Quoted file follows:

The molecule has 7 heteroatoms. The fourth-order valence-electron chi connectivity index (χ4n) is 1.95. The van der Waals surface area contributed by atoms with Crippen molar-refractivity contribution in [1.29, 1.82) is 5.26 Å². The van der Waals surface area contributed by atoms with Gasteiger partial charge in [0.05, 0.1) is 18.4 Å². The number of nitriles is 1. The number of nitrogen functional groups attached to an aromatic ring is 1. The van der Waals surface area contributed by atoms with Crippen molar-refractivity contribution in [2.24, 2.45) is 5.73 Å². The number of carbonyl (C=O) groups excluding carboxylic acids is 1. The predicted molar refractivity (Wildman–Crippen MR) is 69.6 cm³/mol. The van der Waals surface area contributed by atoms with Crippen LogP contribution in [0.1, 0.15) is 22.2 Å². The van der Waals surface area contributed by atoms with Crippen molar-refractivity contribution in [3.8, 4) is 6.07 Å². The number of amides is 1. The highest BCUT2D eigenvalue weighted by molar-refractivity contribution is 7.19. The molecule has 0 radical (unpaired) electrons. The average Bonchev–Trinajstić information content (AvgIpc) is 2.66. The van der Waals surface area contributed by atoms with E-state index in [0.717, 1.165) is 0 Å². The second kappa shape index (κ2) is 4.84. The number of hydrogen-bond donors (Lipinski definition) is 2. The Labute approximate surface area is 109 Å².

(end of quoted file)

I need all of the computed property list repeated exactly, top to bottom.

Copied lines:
The molecule has 7 heteroatoms. The fourth-order valence-electron chi connectivity index (χ4n) is 1.95. The van der Waals surface area contributed by atoms with Crippen molar-refractivity contribution in [1.29, 1.82) is 5.26 Å². The van der Waals surface area contributed by atoms with Gasteiger partial charge in [0.05, 0.1) is 18.4 Å². The number of nitriles is 1. The number of nitrogen functional groups attached to an aromatic ring is 1. The van der Waals surface area contributed by atoms with Crippen molar-refractivity contribution in [2.24, 2.45) is 5.73 Å². The number of carbonyl (C=O) groups excluding carboxylic acids is 1. The predicted molar refractivity (Wildman–Crippen MR) is 69.6 cm³/mol. The van der Waals surface area contributed by atoms with Crippen LogP contribution in [0.1, 0.15) is 22.2 Å². The van der Waals surface area contributed by atoms with Crippen molar-refractivity contribution in [3.8, 4) is 6.07 Å². The number of amides is 1. The highest BCUT2D eigenvalue weighted by molar-refractivity contribution is 7.19. The molecule has 0 radical (unpaired) electrons. The average Bonchev–Trinajstić information content (AvgIpc) is 2.66. The van der Waals surface area contributed by atoms with E-state index in [0.717, 1.165) is 0 Å². The second kappa shape index (κ2) is 4.84. The number of hydrogen-bond donors (Lipinski definition) is 2. The Labute approximate surface area is 109 Å².